During the intrauterine period a testosterone surge masculinizes the fetal brain, whereas the absence of such a surge results in a feminine brain. As sexual differentiation of the brain takes place at a much later stage in development than sexual differentiation of the genitals, these two processes can be influenced independently of each other. Sex differences in cognition, gender identity (an individual’s perception of their own sexual identity), sexual orientation (heterosexuality, homosexuality or bisexuality), and the risks of developing neuropsychiatric disorders are programmed into our brain during early development. There is no evidence that one’s postnatal social environment plays a crucial role in gender identity or sexual orientation. We discuss the relationships between structural and functional sex differences of various brain areas and the way they change along with any changes in the supply of sex hormones on the one hand and sex differences in behavior in health and disease on the other.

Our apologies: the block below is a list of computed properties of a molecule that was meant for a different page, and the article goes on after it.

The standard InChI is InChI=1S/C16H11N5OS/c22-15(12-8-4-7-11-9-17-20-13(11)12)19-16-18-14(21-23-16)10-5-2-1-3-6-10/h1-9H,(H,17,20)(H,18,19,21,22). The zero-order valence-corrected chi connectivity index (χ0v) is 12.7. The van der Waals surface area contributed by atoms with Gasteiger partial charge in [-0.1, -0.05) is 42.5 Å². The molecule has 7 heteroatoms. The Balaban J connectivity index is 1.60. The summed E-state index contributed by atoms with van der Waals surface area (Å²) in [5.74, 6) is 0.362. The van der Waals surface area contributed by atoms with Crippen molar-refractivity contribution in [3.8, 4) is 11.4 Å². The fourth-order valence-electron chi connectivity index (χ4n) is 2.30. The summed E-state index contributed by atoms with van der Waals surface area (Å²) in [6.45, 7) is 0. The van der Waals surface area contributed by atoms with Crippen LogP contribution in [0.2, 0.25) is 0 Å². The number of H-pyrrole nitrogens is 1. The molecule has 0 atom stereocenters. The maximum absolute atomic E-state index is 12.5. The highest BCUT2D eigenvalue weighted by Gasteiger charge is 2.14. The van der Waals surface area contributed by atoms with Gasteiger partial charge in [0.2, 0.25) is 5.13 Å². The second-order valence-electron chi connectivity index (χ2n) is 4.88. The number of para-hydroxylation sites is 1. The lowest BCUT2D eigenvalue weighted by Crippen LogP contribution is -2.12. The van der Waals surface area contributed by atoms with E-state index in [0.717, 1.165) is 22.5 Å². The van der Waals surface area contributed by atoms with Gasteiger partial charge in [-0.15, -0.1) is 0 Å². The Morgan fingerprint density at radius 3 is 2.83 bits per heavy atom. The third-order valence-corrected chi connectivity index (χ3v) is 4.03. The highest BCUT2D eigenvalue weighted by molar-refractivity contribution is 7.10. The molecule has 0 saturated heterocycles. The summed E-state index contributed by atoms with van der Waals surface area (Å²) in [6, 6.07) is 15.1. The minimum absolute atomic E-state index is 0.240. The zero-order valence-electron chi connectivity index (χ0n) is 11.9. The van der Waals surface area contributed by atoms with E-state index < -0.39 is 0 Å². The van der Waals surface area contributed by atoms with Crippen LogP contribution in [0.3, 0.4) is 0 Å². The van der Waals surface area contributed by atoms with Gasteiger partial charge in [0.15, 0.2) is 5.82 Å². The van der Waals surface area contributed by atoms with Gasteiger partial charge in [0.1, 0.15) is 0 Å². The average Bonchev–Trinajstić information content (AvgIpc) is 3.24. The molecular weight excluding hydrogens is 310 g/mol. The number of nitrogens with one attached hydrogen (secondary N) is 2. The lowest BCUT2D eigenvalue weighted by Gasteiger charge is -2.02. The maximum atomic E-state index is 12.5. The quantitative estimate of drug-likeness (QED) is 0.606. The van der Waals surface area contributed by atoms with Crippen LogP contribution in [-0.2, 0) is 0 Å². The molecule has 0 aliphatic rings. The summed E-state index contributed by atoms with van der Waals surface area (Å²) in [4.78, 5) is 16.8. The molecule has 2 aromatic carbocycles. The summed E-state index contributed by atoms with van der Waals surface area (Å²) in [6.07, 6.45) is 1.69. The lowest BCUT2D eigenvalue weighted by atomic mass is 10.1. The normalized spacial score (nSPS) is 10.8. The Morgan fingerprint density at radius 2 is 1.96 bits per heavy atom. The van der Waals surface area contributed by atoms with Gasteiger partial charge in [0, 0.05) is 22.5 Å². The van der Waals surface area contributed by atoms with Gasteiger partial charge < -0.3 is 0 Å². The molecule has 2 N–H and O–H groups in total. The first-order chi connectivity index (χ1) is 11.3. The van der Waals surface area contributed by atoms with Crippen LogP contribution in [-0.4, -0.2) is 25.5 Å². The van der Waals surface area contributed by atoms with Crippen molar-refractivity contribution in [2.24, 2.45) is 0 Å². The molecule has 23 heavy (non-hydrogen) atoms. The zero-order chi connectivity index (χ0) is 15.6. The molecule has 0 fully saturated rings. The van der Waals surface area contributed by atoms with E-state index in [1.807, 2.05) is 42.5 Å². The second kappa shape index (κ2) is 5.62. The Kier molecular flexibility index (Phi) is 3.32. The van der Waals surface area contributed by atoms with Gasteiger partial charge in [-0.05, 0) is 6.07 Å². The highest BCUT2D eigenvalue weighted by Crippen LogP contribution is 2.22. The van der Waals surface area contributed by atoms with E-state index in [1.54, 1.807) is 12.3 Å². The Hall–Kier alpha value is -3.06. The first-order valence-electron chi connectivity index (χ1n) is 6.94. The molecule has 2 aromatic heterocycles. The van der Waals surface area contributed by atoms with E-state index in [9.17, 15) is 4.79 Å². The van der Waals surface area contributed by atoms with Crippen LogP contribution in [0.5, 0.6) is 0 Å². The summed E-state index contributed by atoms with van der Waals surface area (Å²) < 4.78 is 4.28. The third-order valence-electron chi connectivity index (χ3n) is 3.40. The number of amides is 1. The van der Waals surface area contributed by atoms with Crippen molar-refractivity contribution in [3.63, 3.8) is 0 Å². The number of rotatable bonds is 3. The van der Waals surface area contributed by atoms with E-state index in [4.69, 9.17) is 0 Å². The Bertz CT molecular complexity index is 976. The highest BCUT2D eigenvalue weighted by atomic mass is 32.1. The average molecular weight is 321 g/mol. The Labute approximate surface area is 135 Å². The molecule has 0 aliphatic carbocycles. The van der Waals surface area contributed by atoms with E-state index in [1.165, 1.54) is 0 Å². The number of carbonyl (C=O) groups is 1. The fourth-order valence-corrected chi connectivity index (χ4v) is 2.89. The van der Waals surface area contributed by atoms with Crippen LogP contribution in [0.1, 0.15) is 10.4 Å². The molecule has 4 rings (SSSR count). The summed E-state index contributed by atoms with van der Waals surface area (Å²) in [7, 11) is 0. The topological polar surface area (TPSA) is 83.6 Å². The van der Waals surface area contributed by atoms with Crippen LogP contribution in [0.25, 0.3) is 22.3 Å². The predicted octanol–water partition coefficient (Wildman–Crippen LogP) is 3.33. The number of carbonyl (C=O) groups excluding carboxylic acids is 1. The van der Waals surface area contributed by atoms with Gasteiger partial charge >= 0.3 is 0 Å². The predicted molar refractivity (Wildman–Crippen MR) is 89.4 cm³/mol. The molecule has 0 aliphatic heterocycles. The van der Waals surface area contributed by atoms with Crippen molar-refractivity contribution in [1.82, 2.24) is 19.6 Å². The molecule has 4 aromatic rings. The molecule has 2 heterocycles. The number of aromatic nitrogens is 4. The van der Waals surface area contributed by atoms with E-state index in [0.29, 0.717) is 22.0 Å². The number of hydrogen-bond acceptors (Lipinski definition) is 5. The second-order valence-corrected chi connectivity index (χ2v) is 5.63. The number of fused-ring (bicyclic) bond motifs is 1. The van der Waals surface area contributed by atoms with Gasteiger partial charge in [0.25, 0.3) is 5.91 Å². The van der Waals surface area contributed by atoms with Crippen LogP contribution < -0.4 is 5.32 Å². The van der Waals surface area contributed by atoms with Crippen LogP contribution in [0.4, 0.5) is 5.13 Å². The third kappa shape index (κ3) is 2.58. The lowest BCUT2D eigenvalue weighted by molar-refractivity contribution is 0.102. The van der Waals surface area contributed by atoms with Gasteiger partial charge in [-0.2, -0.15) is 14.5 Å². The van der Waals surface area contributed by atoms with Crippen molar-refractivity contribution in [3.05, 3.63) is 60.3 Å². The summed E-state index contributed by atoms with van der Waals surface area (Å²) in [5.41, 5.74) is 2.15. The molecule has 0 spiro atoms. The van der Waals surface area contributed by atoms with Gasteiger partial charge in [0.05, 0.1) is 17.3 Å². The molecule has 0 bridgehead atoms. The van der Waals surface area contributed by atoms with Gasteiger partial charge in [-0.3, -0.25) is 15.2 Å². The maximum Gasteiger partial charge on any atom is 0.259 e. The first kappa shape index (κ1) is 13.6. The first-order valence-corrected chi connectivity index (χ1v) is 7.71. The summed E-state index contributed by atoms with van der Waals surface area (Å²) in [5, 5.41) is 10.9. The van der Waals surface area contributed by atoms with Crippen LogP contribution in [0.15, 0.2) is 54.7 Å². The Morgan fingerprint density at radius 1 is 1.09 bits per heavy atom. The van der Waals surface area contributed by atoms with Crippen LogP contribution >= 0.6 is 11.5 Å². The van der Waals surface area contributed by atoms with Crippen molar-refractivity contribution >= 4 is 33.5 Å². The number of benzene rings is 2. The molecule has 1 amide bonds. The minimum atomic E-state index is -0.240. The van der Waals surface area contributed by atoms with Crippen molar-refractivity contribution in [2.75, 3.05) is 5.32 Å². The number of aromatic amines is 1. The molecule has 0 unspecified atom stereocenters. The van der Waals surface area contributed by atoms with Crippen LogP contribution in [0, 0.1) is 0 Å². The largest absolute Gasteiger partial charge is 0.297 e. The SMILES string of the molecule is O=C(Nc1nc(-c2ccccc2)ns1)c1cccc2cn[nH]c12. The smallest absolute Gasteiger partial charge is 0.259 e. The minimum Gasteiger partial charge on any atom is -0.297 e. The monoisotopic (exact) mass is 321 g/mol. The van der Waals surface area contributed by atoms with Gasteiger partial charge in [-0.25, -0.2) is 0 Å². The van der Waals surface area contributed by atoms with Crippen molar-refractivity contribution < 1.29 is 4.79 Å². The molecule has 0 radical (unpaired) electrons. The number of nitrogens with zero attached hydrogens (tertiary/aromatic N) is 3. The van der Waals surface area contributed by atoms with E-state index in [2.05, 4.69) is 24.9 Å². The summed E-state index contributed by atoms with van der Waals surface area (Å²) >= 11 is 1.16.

- Gender identity and sexual orientation are permanently programmed in the fetal brain.
- Testosterone in the fetal stage determines sexual differentiation of the human brain.
- The degree of genital masculinization does not necessarily reflect that of the brain.
- No evidence indicates social environment affect gender identity or sexual orientation.
- Sex differences in the brain determine sex-specific prevalence of brain disorders.
Sources and more information
- Sexual differentiation of the human brain: Relation to gender identity, sexual orientation and neuropsychiatric disorders, Sciencedirect, pii/S0091302211000252, doi:10.1016/j.yfrne.2011.02.007, 2011.
- Gynecol Endocrinol 2004;19:301–312, full PDF, DOI: 10.1080/09513590400018231, 2004.
- DES studies on Gender Identity and Psychological Health.